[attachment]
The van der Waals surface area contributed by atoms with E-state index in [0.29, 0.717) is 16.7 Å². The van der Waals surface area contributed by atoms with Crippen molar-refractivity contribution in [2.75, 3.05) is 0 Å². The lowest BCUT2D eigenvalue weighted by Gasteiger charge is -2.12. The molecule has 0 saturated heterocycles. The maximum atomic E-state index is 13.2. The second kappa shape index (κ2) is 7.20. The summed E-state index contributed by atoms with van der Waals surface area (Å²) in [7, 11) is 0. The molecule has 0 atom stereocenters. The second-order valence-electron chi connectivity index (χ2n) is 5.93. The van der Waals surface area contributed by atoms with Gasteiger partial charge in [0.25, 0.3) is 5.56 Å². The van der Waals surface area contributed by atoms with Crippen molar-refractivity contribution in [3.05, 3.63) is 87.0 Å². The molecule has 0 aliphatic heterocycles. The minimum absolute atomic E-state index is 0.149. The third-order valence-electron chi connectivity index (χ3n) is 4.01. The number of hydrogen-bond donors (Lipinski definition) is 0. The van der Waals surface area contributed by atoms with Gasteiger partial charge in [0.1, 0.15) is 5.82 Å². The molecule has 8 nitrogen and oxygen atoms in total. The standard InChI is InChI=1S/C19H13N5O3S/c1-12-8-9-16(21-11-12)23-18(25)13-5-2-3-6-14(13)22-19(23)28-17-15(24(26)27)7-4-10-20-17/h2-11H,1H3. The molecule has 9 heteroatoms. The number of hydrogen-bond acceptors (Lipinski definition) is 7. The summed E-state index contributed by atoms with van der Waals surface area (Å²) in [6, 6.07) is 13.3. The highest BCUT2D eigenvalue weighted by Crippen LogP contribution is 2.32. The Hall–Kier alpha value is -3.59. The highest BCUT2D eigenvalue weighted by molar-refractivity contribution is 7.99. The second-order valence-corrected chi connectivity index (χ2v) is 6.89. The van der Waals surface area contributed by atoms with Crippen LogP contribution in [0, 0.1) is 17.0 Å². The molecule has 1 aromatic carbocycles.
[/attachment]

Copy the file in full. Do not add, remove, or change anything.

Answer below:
The van der Waals surface area contributed by atoms with E-state index in [0.29, 0.717) is 16.7 Å². The van der Waals surface area contributed by atoms with Crippen molar-refractivity contribution in [2.75, 3.05) is 0 Å². The lowest BCUT2D eigenvalue weighted by Gasteiger charge is -2.12. The molecule has 0 saturated heterocycles. The maximum atomic E-state index is 13.2. The second kappa shape index (κ2) is 7.20. The summed E-state index contributed by atoms with van der Waals surface area (Å²) in [7, 11) is 0. The molecule has 0 atom stereocenters. The second-order valence-electron chi connectivity index (χ2n) is 5.93. The van der Waals surface area contributed by atoms with Gasteiger partial charge in [0.25, 0.3) is 5.56 Å². The van der Waals surface area contributed by atoms with Crippen molar-refractivity contribution in [3.05, 3.63) is 87.0 Å². The molecule has 0 aliphatic heterocycles. The minimum absolute atomic E-state index is 0.149. The third-order valence-electron chi connectivity index (χ3n) is 4.01. The number of hydrogen-bond donors (Lipinski definition) is 0. The van der Waals surface area contributed by atoms with Gasteiger partial charge in [0.1, 0.15) is 5.82 Å². The molecule has 8 nitrogen and oxygen atoms in total. The standard InChI is InChI=1S/C19H13N5O3S/c1-12-8-9-16(21-11-12)23-18(25)13-5-2-3-6-14(13)22-19(23)28-17-15(24(26)27)7-4-10-20-17/h2-11H,1H3. The molecule has 9 heteroatoms. The number of hydrogen-bond acceptors (Lipinski definition) is 7. The summed E-state index contributed by atoms with van der Waals surface area (Å²) in [6, 6.07) is 13.3. The highest BCUT2D eigenvalue weighted by Crippen LogP contribution is 2.32. The Hall–Kier alpha value is -3.59. The highest BCUT2D eigenvalue weighted by molar-refractivity contribution is 7.99. The second-order valence-corrected chi connectivity index (χ2v) is 6.89. The van der Waals surface area contributed by atoms with Crippen LogP contribution in [0, 0.1) is 17.0 Å². The molecule has 1 aromatic carbocycles.